Unexpected Good Advice

I called today to arrange for some home maintenance work that I need done twice a year.  The time frame they gave me was not specific (they might come anytime, all day, until it gets dark).  My gut reaction is anger, that is such a crap way to run a business, but on the other hand it is seasonal work and they are trying to do as many homes as they can in the next two or three weeks, so I guess that’s just how it goes.
Anyway, when I asked the receptionist for a smaller window I whined a little bit and said “that makes it very hard for me to plan the rest of my day.”  Her response was amazing.  She said “I know, but I just plan that as a day at home.  I stay home and dust and get my house really clean that day.”

First of all, she dusts.  This is an old school homemaker!  I can almost picture her home, because the company is in a town with modest, extremely well kept homes.  I’ve created an entire imaginary life for this lady (because I’m crazy like that).  I bet her grandsons come over one fall weekend and rake her leaves, after which she gives them cider and her husband sneaks them each a dollar. I think she still carves a pumpkin even though her kids are long grown.

Mostly, though, I loved her perspective — she responded to my complaint with empathy, which got me on her side, and then she gave me great advice — plan for a productive day at home, look at it as an opportunity, so that you aren’t sitting home hoping that they come early so that you can run out and do some errands.

I almost got the sense that she looks forward to it, her day of fall cleaning while she waits for the technician.

I want to apply this advice in both immediate and more general ways.  First of all, when I schedule this (and other) annual maintenance I will also make a list of fall chores to get done that day and have a great, productive day at home.  Second, I want to look at some other areas of my life that I consider annoying trials and find a more productive, positive way to respond.  I’m sure that there is a good way to use that time sitting in the pick up lane after school, maybe I’ll tuck a little stationary set into my car and try to write someone an unexpected letter or an over due Thank You note.  Maybe I’ll plan Thanksgiving dinner and browse recipes on my phone.  I don’t know, but I’m sure I could spend a lot more of my life finding something useful to do instead of sitting around feeling whiny!  Isn’t that old school homemaker wisdom at it’s core?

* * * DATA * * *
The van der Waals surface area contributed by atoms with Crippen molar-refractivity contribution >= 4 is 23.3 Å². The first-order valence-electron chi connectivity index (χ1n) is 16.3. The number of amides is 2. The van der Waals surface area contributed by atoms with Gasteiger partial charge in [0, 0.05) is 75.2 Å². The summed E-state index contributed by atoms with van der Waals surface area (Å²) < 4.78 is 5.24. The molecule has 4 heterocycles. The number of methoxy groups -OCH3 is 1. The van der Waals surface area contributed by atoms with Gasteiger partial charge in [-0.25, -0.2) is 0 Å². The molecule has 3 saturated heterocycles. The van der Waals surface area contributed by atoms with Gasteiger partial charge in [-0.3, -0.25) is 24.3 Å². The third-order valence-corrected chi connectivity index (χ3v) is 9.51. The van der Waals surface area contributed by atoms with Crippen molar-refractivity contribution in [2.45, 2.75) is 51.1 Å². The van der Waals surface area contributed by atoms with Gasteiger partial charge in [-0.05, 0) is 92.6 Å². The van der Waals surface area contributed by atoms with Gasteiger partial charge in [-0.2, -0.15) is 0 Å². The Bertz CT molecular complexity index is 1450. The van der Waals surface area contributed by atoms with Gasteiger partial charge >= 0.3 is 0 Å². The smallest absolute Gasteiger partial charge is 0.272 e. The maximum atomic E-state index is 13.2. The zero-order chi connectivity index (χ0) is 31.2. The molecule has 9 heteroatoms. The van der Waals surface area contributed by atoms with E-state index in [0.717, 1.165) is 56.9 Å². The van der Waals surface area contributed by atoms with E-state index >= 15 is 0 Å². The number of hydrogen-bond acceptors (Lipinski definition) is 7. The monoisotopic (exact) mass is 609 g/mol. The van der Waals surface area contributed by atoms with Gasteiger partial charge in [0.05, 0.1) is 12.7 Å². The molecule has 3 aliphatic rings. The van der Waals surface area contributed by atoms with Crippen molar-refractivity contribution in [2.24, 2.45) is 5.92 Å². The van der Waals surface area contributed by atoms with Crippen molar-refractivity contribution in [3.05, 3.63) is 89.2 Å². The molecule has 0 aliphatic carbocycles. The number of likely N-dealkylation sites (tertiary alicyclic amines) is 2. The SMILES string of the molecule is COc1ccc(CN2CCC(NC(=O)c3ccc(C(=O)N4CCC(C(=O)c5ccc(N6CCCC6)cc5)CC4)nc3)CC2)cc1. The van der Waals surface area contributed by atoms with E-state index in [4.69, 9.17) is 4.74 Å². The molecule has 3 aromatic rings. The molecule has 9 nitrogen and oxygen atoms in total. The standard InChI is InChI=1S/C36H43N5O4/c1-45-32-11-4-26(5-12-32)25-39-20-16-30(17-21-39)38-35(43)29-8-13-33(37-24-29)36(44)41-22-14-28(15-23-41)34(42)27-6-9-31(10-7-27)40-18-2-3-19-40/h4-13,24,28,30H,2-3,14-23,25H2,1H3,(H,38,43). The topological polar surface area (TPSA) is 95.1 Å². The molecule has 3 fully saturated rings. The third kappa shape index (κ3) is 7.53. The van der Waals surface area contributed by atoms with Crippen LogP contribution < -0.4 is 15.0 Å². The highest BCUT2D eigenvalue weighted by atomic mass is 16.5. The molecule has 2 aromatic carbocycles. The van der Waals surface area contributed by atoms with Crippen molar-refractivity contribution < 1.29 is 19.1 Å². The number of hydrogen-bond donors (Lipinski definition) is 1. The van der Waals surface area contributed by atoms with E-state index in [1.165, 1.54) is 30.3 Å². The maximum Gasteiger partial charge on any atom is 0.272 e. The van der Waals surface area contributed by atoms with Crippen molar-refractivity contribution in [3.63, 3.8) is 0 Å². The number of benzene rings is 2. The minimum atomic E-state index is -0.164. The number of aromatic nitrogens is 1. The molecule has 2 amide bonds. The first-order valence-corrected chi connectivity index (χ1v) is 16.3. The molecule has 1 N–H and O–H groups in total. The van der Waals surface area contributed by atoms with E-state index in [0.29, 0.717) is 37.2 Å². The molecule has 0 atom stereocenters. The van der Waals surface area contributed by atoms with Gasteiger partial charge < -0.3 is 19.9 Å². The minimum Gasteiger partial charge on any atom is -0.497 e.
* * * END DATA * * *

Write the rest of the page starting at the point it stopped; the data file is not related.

• Mary

    This was such a great post, as I think more and more on how to ‘cultivate joy’ in my everyday life.

  • http://www.NancyFrench.com/ Nancy French

    I’m not sure I ever would be placated by a suggestion to dust. Maybe it’s just me?

    • Mary Alice

      Ha! No, I won’t be dusting, but the message I got was use the time and be productive.

  • Erin

    I used to internally complain that taking kids to all their activities took up up such a block of time, but then I realized most days it makes a perfect timeslot to go running in the same park as soccer practice. Suddenly my morning exercise time could be replaced with other daily chores and everything relaxed a little.

  • http://www.buildingcathedrals.com/ Kellie

    Yes, I wish I could have this attitude! I am much more likely to stew all day about how poorly run the company is that they make people sit there all day and can’t even give them a 2 hour window. But you are so right to take that advice and just make it a cleaning day or productive day in another way.

  • Juris Mater

    Great post. Living in the moment–in fact embracing the moment–has never been more challenging. But what a holy and counter-cultural virtue to cultivate. Bless this women for demonstrating it in such a simple and ordinary way. AND go you! for recognizing the wisdom in her simple suggestion.

  • Kat0427

    I love the reminder to use “wasted” time in a productive way. Sometimes, the most productive thing really is having a conversation with an acquaintance at the soccer field or to plan to do a puzzle with your kids when you’re stuck at home for the day. Other times, we can be paying the bills or cleaning. Or, we could use that time to pray!


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